Tess Williams

1985 · United Kingdom

Artist biography

Tess Williams is an established mid-career artist, who was born in the the United Kingdom, like other famous artists such as Nicola Tyson, Jeffrey Steele, Ghislaine Leung, Phil Miller, and Dan Coopey. Tess Williams was born in 1985.

About Tess Williams' work

Tess Williams is best known for creating abstract work. Born in the early 20th century, abstract art can be defined as a movement escaping the classical definition of art, which succeeded in creating its own tradition through freedom and a new perception of reality. In abstract artworks, the objects are schematised, modified, and hold little to no reference to the real world. Abstract art represents a fundamental moment in modernism, and its roots can be traced to Impressionism. With Abstraction, the artists are free to explore deep into their emotions, and create completely new and liberated representations of the world, which are inherent to their own perception of it. Wassily Kandinsky, who believed that colours and shapes could be used to represent the artist’s inner turmoil, is often considered as a pioneer of abstract art.

Galleries and Exhibitions

Tess Williams is represented and exhibited by Charlie Smith London in the United Kingdom. Tess Williams most recent exhibition recorded on Artland was at Guts Gallery in London (15 May 2019 until 18 May 2019) with the exhibition Guts Gallery Opening Exhibition. Tess Williams' only other recorded exhibition on Artland is R.D.C. - Rainy-day canapé, which took place at LM Gallery in Latina, Italy (07 June 2019 - 27 September 2019).

Historical Context of United Kingdom

Through colonisation and the resulting rise of its Empire, the United Kingdom reached the status of a giant, although the wealth and economic power did not shelter it from the obvious cultural authority of other continents and countries. With the United States on one side and its European neighbours on the other, Britain had been to a rather significant degree outshined by their respective impact on the art of the modern world. But it is towards the end of the nineteenth century that it truly became an essential and crucial agent in the development of the avant-garde, through major and progressive trends such at the Arts and Crafts Movement, which would become essential to the further development of bohemian artists movements or other artist-led organisation of the twentieth century. Vorticism is a noteworthy movement, essentially distinctive of British modernism, it involved artists known for their association to the Bloomsbury group. A few critically remarkable British artists of the modern and contemporary period include Stanley Spencer, Francis Bacon, Lucian Freud, Leon Kossoff, Frank Auerbach, David Hockney, Bridget Riley and Paula Rego among others – as well as the YBA generation led by Damien Hirst, Tracey Emin, Marc Quinn and Chris Ofili, in more recent years.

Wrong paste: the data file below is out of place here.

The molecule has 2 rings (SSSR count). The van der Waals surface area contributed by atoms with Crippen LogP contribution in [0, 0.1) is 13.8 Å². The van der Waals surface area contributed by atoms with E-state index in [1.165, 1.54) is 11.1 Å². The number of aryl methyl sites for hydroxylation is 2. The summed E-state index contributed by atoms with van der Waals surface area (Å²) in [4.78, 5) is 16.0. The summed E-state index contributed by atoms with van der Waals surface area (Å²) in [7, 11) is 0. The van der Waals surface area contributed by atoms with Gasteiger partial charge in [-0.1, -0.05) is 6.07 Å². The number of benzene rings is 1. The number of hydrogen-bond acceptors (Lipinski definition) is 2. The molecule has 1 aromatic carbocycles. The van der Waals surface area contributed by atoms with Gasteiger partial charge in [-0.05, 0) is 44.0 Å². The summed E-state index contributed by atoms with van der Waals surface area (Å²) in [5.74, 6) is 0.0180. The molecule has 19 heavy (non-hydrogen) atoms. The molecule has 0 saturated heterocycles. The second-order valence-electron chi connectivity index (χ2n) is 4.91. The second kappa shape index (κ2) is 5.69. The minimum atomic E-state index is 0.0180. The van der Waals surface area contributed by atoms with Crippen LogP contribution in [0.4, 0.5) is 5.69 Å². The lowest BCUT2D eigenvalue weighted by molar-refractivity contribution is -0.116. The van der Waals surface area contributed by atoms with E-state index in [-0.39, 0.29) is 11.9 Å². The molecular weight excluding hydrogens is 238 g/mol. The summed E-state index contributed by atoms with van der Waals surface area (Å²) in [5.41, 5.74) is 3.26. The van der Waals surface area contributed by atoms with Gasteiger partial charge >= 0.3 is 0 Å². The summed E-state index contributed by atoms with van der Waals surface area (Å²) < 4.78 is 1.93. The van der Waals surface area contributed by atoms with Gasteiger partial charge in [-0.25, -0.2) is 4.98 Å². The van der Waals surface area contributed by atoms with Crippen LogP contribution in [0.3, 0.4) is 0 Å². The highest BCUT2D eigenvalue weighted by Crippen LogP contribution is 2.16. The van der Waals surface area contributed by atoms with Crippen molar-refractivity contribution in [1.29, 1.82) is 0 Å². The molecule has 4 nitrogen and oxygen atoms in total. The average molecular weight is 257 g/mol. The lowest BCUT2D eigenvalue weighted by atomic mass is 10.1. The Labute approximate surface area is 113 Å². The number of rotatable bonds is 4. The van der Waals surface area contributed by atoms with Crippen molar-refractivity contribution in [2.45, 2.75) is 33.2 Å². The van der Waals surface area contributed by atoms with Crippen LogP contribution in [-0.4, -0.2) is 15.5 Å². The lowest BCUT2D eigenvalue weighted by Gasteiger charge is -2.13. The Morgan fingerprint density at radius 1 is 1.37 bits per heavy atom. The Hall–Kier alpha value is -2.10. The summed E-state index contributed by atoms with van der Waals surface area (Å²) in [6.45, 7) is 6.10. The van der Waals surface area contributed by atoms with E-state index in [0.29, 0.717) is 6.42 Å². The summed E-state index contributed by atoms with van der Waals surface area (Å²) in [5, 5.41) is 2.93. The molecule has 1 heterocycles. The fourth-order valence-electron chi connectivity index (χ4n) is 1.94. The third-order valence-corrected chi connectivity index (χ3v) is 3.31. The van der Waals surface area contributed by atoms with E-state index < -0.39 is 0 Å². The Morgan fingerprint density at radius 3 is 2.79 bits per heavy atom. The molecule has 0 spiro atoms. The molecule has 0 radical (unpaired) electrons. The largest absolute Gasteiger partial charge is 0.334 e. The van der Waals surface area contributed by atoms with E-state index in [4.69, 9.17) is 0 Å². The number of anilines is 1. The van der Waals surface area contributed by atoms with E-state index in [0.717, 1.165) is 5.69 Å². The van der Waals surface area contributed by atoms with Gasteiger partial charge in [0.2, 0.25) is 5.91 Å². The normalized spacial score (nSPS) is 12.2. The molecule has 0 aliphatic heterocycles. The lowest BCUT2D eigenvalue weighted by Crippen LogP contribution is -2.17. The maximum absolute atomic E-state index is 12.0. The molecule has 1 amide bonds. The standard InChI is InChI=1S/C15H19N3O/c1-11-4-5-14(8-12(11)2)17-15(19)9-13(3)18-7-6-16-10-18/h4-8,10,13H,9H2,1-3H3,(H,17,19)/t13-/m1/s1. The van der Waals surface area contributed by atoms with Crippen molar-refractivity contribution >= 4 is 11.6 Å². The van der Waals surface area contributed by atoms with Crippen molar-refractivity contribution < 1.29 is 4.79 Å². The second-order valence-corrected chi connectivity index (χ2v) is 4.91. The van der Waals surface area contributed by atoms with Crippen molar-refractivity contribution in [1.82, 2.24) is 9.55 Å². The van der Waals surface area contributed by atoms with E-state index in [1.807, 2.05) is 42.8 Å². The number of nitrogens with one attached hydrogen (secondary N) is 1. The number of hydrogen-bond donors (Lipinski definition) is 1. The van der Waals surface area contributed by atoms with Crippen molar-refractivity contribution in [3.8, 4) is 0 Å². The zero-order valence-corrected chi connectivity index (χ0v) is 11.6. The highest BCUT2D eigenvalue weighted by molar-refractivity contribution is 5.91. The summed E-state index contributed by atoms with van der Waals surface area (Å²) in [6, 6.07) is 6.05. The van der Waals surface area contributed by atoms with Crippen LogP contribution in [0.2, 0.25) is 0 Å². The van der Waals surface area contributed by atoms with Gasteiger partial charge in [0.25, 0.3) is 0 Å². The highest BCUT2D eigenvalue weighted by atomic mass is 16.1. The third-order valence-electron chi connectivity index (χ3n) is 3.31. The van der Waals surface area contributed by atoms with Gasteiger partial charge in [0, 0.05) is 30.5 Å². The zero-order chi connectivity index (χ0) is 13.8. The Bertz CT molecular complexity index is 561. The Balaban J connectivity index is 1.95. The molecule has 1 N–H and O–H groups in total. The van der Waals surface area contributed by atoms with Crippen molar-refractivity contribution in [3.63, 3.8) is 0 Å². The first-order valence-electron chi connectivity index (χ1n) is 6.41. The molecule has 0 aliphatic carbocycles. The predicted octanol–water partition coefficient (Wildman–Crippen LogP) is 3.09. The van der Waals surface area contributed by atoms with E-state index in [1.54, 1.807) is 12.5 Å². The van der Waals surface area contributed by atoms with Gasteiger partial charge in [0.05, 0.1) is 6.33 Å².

Further Biographical Context for Tess Williams

Born in 1985, Tess Williams' creative work was primarily influenced by the 1990s. Art in the 1990s was defined at the start of the decade by a group of artists in the United Kingdom that came to be known as the YBAs, or Young British Artists. They were a diverse group of artists, affiliated loosely by their age, nationality, and their association with Goldsmiths and the Royal College of Art in London, as well as being favoured by super collector of the time Charles Saatchi. The most renowned artist of the group is Damien Hirst, who was also an early organiser of group activities. Other members included Chris Ofili, Tracey Emin, Marc Quinn, Gavin Turk, Sarah Lucas and Sam Taylor-Wood. Much of their work became famous for shock tactics and the sensationalism of both material and message. They also became famed for their use of throwaway materials, wild-living, and an attitude that was simultaneously counter-culture rebellion but also entrepreneurial. They gained considerable amount of media coverage and dominated British art during the decade. Their international shows in the mid-1990s included the now legendary ‘Sensation'. Relational Aesthetics became a core idea. It was a term coined by curator Nicholas Bourriaud in the 1990s to describe the tendency to make art based on, or inspired by, human relations and their social context. Works by artists such as Douglas Gordon, Gillian Wearing, Philippe Parenno and Liam Gillick were described as significant artists who worked to this idea.

Tess Williams

  • Exhibitions 2
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